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What Does "Burn Rubber" Mean?

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  • Written By: A. Leverkuhn
  • Edited By: Andrew Jones
  • Last Modified Date: 08 November 2016
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The English phrase “burn rubber” relates to driving a car fast or spinning the tires quickly. This phrase also has some other more abstract idiomatic uses. It is a phrase based on a complex verb, where “to burn rubber” is a colorful way to refer to the urgent nature of various actions.

The literal meaning of “burning rubber” is to spin the wheels of a vehicle until the friction literally removes rubber from the tires. With manual transmission outfitted vehicles, the driver is able to spin the wheels in this way, by popping the clutch and stepping hard on the gas pedal. Drivers can also drive in ways that peel rubber from the tires onto the road, using the brakes of the vehicle, in ways that cause “skid marks” or rubber marks on the road surface. These types of driving are generally illegal, and may cause the driver to be stopped by traffic police and charged with reckless driving, unless the driver is acting prudently in an emergency situation.

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In general, the phrase “burn rubber” is used to refer to driving quickly. A similar phrase, “burn up the road,” is also used. There are also other English idioms for speed or distance in other means of transportation, for instance, where English speakers can use the phrase “pound leather” to refer to riding a horse quickly or for a long time. In terms of on foot transportation, the phrase “wearing out shoe leather” is sometimes used for when someone is walking a long way in a short time. For instance, a traveling salesman without a car could be said to be “wearing out shoe leather.”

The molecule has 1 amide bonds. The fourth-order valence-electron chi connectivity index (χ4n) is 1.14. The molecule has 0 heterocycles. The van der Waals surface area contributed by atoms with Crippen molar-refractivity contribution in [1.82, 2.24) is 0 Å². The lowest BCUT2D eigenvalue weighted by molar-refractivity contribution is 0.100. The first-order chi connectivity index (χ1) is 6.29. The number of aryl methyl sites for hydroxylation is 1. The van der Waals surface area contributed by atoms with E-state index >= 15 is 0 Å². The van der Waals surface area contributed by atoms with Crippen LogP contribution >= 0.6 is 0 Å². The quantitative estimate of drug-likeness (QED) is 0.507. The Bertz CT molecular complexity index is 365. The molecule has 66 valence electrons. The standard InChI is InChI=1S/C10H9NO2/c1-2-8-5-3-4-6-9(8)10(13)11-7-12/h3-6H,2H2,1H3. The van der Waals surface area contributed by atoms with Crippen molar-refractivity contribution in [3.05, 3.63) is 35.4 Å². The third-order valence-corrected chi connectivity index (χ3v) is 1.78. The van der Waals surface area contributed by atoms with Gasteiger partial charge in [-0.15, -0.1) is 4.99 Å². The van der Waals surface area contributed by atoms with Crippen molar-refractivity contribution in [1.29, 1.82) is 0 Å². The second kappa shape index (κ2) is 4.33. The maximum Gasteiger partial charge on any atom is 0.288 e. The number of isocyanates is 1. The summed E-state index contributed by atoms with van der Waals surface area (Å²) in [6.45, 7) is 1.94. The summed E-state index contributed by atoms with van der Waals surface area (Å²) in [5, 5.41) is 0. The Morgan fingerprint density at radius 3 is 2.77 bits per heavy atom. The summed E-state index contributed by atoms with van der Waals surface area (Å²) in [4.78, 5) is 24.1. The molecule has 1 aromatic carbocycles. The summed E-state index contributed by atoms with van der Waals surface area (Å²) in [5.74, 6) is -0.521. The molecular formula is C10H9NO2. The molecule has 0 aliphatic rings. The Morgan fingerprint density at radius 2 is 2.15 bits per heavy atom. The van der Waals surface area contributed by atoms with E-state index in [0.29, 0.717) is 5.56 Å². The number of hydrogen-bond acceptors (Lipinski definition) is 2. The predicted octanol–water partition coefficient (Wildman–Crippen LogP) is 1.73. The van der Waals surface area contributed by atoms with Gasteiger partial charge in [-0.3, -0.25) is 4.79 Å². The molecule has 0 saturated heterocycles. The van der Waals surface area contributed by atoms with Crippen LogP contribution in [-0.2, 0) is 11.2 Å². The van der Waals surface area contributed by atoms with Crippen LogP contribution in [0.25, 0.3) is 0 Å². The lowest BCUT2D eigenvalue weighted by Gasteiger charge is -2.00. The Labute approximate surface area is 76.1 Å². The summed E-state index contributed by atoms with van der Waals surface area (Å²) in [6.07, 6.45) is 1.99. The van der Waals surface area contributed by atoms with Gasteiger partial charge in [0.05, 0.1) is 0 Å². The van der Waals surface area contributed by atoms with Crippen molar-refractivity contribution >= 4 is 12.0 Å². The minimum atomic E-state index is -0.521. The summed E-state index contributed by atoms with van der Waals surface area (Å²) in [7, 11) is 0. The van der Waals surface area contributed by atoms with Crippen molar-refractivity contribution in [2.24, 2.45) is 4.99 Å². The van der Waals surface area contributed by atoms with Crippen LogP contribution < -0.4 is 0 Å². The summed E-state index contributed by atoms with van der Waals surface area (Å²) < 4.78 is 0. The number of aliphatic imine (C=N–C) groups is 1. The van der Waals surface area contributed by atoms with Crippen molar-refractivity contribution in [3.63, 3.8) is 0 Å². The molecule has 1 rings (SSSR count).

Some English speakers may use the phrase “burning rubber” to refer to someone working very hard or participating intensely in an activity. For example, someone might say “he burned rubber at work” to refer to someone working very hard at his job, although usually there is some component of recklessness implied as well. These more abstract uses of the phrase generally imply quick, intense activity of some kind, often driven by great emotion.

Although many uses of “burn rubber” don’t specify where the driver is going, some imply a given direction. For example, someone could say that a driver “burned rubber away from the scene of the crime.” Here, it’s understood that the driver is departing quickly away from a location, emphasizing the panicked nature of the departure over any intended destination.

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Scrbblchick
Post 2

I finally had a chance to burn some rubber when a friend of mine won two free passes to a local race driving school's fantasy camp. They taught us the basics of driving a modified stock car, like the ones used by NASCAR. The instructor showed me how to hold down on the brake and hit the accelerator so I would burn rubber before taking off down the road. It was just as much fun as it sounds. I can see why people might be tempted to burn rubber if they have a powerful engine and good tires.

Rotergirl
Post 1

One time my husband and I were stopped behind a sports car at a red light. When the light turned green, the driver of the sports car didn't go forward at all. He started spinning his rear tires until all we could smell was burning rubber and the air was filled with thick black smoke. To this day I have no idea why he decided to burn rubber at that intersection.

We couldn't pass him safely, and it seemed so reckless that we worried about his mental state. All we could do was sit and wait for him to move on. The patches of burnt rubber from his tires are still there.

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